Prevalence of high - risk human papillomavirus infections in women with benign cervical cytology: A hospital based study from North India|
Aggarwal R, Gupta S, Nijhawan R, Suri V, Kaur A, Bhasin V, Arora SK
INTRODUCTION: Cervical cancer is the commonest cancer among Indian women. High-risk human papillomavirus (HPV) detection holds the potential to be used as a tool to identify women, at risk for subsequent development of cervical cancer. There is a pressing need for identifying prevalence of asymptomatic cervical HPV infection in the local population.
OBJECTIVE: To determine the prevalence of high-risk HPV DNA in women with benign cervical cytology.
MATERIALS AND METHODS: Women visiting the gynecology outpatient with varied complaints were subjected to Pap smear. Four hundred and seventy two samples were subjected to polymerase chain reaction, using consensus primers for low and high-risk HPV (types 6, 11, 16, 18, 31 and 33). The samples that were positive for HPV DNA were subsequently assessed for high-risk consensus primers, types 16, 18, 31 and 33 as well as for HPV type 16 and 18.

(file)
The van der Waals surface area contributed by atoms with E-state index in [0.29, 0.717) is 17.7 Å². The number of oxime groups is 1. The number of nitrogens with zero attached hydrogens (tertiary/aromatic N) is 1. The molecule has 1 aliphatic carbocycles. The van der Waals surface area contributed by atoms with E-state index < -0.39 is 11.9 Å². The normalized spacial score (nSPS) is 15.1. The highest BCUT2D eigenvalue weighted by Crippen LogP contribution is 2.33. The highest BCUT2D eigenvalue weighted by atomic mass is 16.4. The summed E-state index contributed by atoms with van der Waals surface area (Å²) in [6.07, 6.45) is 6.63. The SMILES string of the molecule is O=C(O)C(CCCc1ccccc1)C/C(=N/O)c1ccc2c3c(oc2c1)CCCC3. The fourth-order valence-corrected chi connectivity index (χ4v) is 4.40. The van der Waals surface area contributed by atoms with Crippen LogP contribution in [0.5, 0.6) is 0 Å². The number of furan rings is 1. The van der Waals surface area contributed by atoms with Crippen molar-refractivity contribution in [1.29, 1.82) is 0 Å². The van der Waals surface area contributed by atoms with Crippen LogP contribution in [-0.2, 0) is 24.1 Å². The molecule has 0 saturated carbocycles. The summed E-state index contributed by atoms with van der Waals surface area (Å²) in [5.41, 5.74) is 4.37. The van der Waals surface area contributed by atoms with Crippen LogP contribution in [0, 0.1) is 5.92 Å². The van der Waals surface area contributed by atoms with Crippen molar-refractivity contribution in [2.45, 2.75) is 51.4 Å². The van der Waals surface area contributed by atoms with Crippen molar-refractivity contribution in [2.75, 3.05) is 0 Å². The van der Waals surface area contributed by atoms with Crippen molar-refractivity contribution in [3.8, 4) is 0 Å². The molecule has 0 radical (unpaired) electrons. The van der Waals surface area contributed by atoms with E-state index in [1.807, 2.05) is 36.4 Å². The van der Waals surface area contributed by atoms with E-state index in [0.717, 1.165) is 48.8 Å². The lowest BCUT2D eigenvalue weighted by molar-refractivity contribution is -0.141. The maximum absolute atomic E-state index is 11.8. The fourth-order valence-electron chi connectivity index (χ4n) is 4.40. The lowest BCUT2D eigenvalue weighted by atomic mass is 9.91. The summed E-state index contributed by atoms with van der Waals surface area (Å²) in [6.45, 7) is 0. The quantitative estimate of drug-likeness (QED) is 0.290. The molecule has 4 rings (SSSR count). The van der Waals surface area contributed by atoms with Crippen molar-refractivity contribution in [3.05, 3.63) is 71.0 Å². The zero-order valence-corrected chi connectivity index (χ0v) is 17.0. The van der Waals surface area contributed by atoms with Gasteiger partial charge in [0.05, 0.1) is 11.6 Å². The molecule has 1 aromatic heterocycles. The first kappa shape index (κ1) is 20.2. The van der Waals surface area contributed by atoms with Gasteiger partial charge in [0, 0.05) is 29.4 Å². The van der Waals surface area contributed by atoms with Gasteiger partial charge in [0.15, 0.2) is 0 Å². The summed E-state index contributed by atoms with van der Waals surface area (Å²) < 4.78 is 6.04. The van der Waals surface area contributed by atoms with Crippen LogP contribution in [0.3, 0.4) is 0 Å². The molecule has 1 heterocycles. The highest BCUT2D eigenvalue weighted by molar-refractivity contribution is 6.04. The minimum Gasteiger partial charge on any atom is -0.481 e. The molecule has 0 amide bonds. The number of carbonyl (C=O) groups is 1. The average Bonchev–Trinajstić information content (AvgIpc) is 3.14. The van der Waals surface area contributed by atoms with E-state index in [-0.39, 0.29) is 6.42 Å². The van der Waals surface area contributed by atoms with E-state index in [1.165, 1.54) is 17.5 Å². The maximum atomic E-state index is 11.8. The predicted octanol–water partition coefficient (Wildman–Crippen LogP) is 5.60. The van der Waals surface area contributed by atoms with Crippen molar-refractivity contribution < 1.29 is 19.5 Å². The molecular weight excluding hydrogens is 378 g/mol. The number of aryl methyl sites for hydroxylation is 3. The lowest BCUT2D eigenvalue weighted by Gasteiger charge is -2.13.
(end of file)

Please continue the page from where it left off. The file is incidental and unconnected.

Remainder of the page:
RESULTS: One hundred and seventy four (36.8%) women tested positive for HPV DNA. Thirty nine (8.2%) of the entire cohort tested positive for high-risk HPV. Fifteen samples were positive for type 16, 22 for type 18 and two for both types 16 and 18. A statistically higher prevalence of high-risk HPV was observed in poorly educated and rural groups. No association of HPV prevalence was noted with age, parity and age at marriage.
CONCLUSION: The study generates epidemiological data of prevalence of sub-clinical HPV in the women visiting a tertiary care institute as well as peripheral health centres. The data generated will be useful for laying guidelines for mass screening of HPV, treatment and prophylaxis in the local population.
Human papillomavirus, polymerase chain reaction